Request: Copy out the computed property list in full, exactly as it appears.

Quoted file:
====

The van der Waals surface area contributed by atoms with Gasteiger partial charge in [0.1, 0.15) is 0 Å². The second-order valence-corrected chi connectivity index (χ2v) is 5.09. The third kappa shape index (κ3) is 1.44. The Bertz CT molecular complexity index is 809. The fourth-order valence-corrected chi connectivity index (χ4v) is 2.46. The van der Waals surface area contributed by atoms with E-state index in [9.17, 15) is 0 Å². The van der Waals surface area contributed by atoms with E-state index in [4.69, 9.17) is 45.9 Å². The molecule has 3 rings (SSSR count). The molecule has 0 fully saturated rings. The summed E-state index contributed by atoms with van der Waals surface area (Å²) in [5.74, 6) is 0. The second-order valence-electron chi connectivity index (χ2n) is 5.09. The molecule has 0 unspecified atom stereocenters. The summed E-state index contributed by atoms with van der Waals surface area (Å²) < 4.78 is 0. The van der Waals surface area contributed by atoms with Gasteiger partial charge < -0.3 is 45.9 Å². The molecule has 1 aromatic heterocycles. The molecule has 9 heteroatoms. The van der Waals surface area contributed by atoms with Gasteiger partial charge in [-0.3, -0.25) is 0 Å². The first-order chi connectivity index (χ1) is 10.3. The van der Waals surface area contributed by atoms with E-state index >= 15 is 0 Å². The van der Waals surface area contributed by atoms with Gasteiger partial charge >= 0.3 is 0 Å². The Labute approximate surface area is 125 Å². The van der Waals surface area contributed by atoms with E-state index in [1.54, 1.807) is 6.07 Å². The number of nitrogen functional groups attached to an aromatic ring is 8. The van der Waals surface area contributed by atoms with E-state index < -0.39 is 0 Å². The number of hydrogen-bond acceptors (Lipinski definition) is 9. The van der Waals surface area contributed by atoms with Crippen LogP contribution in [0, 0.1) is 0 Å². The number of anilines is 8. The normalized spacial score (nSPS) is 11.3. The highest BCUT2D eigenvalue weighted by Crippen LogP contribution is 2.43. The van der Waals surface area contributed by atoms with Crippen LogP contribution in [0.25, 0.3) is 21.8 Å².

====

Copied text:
The van der Waals surface area contributed by atoms with Gasteiger partial charge in [0.1, 0.15) is 0 Å². The second-order valence-corrected chi connectivity index (χ2v) is 5.09. The third kappa shape index (κ3) is 1.44. The Bertz CT molecular complexity index is 809. The fourth-order valence-corrected chi connectivity index (χ4v) is 2.46. The van der Waals surface area contributed by atoms with E-state index in [9.17, 15) is 0 Å². The van der Waals surface area contributed by atoms with E-state index in [4.69, 9.17) is 45.9 Å². The molecule has 3 rings (SSSR count). The molecule has 0 fully saturated rings. The summed E-state index contributed by atoms with van der Waals surface area (Å²) in [5.74, 6) is 0. The second-order valence-electron chi connectivity index (χ2n) is 5.09. The molecule has 0 unspecified atom stereocenters. The summed E-state index contributed by atoms with van der Waals surface area (Å²) < 4.78 is 0. The van der Waals surface area contributed by atoms with Gasteiger partial charge < -0.3 is 45.9 Å². The molecule has 1 aromatic heterocycles. The molecule has 9 heteroatoms. The van der Waals surface area contributed by atoms with Gasteiger partial charge in [-0.3, -0.25) is 0 Å². The first-order chi connectivity index (χ1) is 10.3. The van der Waals surface area contributed by atoms with E-state index >= 15 is 0 Å². The van der Waals surface area contributed by atoms with Gasteiger partial charge >= 0.3 is 0 Å². The Labute approximate surface area is 125 Å². The van der Waals surface area contributed by atoms with E-state index in [1.54, 1.807) is 6.07 Å². The number of nitrogen functional groups attached to an aromatic ring is 8. The van der Waals surface area contributed by atoms with E-state index < -0.39 is 0 Å². The number of hydrogen-bond acceptors (Lipinski definition) is 9. The van der Waals surface area contributed by atoms with Crippen LogP contribution in [0, 0.1) is 0 Å². The number of anilines is 8. The normalized spacial score (nSPS) is 11.3. The highest BCUT2D eigenvalue weighted by Crippen LogP contribution is 2.43. The van der Waals surface area contributed by atoms with Crippen LogP contribution in [0.25, 0.3) is 21.8 Å².